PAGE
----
Post HUM AAPKE HAIN KOUN and MONSOON WEDDING, the concept of depicting Indian marriages on celluloid continues to be a favorite for most storytellers.
7 ï¿½ PHERE not only looks at a traditional Indian marriage, it also talks of strategies adopted by television channels to increase their viewership by installing spycams and making public the juiciest details/hidden skeletons concerning individuals/family.
A fascinating concept without doubt, thankfully 7 ï¿½ PHERE is interestingly handled as well. Of course, there's no denying that the film has its share of loose ends, but the light moments and the sequence of events keep you engrossed for most part of the first half mainly.
However, 7 ï¿½ PHERE could've done better with some superior actors and better production values. The absence of known names, barring Irrfan and Juhi, as also the making, which lacks finesse, act as road blocks in the film.
7 ï¿½ PHERE has a novel story to tell. And director Isshaan Trivedi handles the light moments with flourish. The split personality of almost every character is well depicted and like MONSOON WEDDING, the film looks at issues that one comes across in today's modern society.
Asmi [Juhi Chawla] has been entrusted the task by her television channel to cover a reality show. There's a marriage in the Joshi family and when Asmi offers the proposal of covering the event for the TV network, the family stands divided on the issue.
The bride's father is willing to go along with the idea, but a few members in the family find the idea ludicrous. Manoj [Irrfan Khan], the bride-to-be's youngest uncle, develops a soft corner for Asmi.
Getting an inkling of Manoj's feelings, Asmi decides to use him for the project. Asmi gets hidden cameras installed in the house and as the hidden cameras begin to roll, the skeletons begin to tumble out of the Joshis' closet. Chaos and confusion reigns supreme, until Manoj realizes that he has opened up the Pandora's box.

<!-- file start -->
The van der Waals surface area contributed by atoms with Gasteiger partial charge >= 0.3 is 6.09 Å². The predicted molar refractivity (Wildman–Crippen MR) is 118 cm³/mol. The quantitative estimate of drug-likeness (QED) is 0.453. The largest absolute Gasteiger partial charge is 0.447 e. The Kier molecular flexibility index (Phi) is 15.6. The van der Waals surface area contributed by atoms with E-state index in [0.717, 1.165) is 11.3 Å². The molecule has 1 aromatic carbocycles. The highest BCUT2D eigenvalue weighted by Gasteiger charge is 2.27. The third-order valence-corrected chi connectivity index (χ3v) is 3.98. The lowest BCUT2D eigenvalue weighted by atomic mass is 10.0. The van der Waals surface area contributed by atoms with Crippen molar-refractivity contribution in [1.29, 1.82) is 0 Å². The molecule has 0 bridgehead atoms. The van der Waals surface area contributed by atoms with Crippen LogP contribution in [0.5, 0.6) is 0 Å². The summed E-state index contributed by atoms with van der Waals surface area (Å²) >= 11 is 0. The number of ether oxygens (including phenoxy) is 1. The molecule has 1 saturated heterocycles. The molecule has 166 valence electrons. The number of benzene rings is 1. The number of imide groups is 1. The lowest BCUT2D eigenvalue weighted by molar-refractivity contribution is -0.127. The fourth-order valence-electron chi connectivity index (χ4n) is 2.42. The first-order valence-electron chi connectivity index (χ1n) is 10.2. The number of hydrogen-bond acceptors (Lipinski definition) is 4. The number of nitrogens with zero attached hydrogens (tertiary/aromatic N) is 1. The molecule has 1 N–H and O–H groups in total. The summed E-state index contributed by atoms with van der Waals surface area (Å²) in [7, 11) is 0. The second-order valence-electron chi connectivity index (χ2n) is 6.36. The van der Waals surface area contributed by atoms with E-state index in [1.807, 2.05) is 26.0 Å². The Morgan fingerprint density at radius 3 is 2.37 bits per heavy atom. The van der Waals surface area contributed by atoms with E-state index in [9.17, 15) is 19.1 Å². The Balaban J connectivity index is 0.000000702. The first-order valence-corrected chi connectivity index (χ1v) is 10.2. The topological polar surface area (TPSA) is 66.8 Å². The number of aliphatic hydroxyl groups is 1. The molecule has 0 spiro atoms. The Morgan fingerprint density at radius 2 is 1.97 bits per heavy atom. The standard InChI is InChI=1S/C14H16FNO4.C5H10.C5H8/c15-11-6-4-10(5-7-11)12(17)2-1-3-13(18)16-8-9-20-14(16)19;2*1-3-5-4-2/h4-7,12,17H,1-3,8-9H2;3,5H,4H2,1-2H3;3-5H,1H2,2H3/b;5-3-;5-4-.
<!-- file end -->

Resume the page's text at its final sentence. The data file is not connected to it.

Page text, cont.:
Loosely inspired by Ron Howard's Hollywood film EDTV [1999; starring Matthew McConaughey, Jenna Elfman], 7 1/2 PHERE has an interesting premise, a theme that hasn't been attempted in Bollywood earlier. With a novel theme as its USP, the director has packed the narrative with a series of interesting incidents that would bring a smile on your face.
But there's no denying that 7 1/2 PHERE would've emerged as a foolproof entertainer had the writing been consistent all through. While the first half has several arresting moments, the pace slackens in the post-interval portions since the focus suddenly shifts to various sub-plots, including Juhi's aspirations of becoming a topnotch director as also the love story of the aged couple [Anang Desai, Neena Kulkarni], besides the long-drawn sequence between the bride and the groom in the penultimate reel. Also, the film would've had a better impact had the length of the second half been concise.
Director Isshaan Trivedi has handled the light moments well, but he could've kept the screenplay in check, besides making the second half as interesting as the first. Cinematography is alright. Dialogues are the highpoint of the enterprise.
Talking of performances, both Irrfan and Juhi vie for top honors. The general perception about Irrfan is that he looks best in roles that demand intensity, but the actor is a delight to watch in a role that requires him to be witty all the while. He is simply adorable!
Juhi is first-rate yet again, although she needs to keep a check on her weight. Among character actors, Sri Vallabh Vyas and Neena Kulkarni are the best.
On the whole, 7 1/2 PHERE is a fairly decent entertainer that holds appeal for those who prefer light entertainers. At the box-office, 7 1/2 PHERE is more of a big city film that would've fared much better had it released during an open week, backed by more hype.